December 29, 2009 12:27 ET

Top 10 Citizen News Photographs of 2009 Chosen by and Tips on How to Become a Citizen Photojournalist

CHICAGO, IL--(Marketwire - December 29, 2009) - The top 10 citizen news photos of the year, ranging from a collapsed stadium in Malaysia to a helicopter crash in Hong Kong, were selected by editors at, a news site that features photographs of current events taken by amateur photographers.

The photographs were selected from thousands of images submitted by more than 11,000 amateur photographers who are members of

"The quality of news photos submitted by citizen journalists is improving tremendously," said Jim DeBoth, president of "Every month we continue to receive photographs that are incredible, impactful and just as good as any found in the mainstream press."

Photographers can follow a few simple steps to become citizen photojournalists, according to Jason Geil, photo editor:

1. Know the rules. You have rights as a citizen and as long as you're in public, you are essentially free to photograph whatever you like. Of course you should always respect authorities, but you have just as much right to document a news event in public as any professional journalist.

2. Move fast. If you photograph news or a celebrity, you need to act quickly in getting it "out there," which in today's world means online. The longer you wait, the less relevant photos and information become. You will receive the most impact and attention if you publish your images within the same day you photograph them.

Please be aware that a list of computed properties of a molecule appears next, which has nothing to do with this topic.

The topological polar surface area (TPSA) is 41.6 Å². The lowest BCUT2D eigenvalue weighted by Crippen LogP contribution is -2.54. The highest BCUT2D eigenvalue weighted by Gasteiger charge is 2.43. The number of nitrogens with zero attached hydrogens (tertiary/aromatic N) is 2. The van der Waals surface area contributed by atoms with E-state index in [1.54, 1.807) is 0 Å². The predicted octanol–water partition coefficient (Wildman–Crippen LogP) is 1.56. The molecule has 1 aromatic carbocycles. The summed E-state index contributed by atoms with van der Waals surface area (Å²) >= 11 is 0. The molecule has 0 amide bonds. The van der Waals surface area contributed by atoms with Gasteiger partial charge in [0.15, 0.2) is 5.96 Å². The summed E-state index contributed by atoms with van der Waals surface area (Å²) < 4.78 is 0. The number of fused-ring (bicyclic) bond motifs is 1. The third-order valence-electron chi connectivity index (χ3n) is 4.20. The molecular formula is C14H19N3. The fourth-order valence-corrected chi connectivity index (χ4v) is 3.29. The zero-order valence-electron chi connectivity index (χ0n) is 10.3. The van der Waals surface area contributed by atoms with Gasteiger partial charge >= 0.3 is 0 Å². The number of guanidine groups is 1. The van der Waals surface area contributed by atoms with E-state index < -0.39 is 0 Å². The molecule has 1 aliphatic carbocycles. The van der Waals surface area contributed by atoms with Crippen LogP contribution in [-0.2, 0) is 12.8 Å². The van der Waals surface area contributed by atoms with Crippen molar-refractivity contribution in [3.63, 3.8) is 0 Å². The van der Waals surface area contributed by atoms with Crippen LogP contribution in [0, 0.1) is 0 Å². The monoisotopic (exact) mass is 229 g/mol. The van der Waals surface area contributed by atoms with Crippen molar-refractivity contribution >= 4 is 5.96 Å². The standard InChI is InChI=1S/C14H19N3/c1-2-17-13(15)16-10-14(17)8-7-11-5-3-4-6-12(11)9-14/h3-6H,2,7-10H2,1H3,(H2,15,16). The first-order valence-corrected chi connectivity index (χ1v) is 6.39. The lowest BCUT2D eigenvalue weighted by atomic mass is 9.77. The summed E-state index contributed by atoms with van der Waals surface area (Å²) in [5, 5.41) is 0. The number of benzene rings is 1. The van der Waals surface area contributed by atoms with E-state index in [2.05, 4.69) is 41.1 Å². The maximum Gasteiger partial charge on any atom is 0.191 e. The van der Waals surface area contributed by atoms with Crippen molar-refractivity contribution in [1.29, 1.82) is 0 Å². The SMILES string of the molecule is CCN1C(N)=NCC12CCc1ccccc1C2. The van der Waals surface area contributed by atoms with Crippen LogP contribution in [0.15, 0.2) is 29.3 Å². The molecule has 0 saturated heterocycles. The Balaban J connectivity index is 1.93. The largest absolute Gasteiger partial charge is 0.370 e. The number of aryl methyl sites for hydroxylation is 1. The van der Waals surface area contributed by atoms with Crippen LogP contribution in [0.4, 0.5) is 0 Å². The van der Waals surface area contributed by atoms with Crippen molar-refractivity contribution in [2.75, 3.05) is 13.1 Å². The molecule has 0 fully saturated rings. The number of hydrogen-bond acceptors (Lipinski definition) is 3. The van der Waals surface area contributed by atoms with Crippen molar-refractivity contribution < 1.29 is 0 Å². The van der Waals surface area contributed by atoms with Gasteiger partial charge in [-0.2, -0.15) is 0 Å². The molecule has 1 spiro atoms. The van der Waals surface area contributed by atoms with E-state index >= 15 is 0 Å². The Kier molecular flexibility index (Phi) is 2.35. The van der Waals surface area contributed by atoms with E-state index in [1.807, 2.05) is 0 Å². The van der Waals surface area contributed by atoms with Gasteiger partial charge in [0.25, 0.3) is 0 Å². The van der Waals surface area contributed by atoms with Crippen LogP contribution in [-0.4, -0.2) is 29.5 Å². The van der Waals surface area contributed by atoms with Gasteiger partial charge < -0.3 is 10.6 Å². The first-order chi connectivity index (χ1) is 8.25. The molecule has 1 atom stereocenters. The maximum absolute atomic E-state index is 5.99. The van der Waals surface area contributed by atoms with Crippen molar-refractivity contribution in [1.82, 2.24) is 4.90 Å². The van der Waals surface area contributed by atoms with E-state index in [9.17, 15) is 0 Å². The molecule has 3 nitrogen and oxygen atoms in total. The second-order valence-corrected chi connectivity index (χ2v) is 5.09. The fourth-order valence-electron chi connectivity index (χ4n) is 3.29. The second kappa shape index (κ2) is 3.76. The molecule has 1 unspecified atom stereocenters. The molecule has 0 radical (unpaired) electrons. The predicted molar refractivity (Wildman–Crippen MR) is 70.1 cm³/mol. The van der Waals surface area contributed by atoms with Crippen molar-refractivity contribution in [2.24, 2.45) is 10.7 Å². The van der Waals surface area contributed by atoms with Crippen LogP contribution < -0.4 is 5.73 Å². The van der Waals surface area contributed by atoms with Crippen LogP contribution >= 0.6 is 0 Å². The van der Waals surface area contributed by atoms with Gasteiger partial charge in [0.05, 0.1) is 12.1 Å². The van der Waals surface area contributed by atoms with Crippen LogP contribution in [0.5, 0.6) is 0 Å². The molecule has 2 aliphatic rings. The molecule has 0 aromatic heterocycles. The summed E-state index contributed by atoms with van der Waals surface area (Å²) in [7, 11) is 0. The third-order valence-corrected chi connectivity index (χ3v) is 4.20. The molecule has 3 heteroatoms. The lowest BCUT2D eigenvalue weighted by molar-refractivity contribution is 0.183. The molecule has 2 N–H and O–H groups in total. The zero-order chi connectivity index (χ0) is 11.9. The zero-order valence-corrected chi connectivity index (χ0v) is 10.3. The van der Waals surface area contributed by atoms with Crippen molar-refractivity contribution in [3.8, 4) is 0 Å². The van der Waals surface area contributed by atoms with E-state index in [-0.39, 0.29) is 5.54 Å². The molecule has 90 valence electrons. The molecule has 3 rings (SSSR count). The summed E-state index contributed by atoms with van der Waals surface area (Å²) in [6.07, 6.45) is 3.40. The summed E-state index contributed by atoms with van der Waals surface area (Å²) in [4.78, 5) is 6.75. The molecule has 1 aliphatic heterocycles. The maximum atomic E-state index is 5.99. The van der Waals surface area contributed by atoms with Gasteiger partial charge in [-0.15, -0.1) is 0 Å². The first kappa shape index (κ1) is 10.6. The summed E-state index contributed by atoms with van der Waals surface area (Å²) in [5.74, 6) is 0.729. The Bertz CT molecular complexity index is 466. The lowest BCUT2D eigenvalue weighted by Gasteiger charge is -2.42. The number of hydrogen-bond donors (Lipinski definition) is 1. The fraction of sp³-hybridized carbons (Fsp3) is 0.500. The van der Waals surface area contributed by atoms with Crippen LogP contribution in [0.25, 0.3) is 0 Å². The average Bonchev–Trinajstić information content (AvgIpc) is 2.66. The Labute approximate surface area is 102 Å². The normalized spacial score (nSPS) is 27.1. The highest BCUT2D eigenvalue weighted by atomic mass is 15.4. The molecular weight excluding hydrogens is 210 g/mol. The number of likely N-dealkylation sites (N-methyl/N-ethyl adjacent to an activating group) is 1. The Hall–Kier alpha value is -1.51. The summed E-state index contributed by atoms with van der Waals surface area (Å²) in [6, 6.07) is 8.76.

3. Write descriptively. Information is key to adding impact to your photographs. Photographing the 50-car pile-up on the highway is only part of it. Adding information such as what highway, location, time of day and possibly the cause can help set you apart as a citizen photojournalist.

4. Promote. Shooting photographs as a citizen photojournalist is only half the fun. Promoting your photos can be just as rewarding. Upload your images to a site like WeSay, CNN's iReport or Yahoo's You Witness News and let the wheels of viral marketing work their magic. The more eyes on your photos, the more people pass it along to friends. Some amateurs have received millions of online views and the world's attention for their photographs. is the only site dedicated solely to citizen photojournalism. The site publishes photographs of news and current events taken by amateur photographers around the world. Each month the site pays 30 photographers for their images, from $500 to $25.

"Our mission is to empower the average person to record events taking place around them and to make a statement with their photography," DeBoth said. "Millions of citizens now carry photographic devices with them -- either a cell phone or digital camera -- and they have the ability to document the news the way they see it."

Membership and photo contests are free. For more information, contact the photo editor: info(at)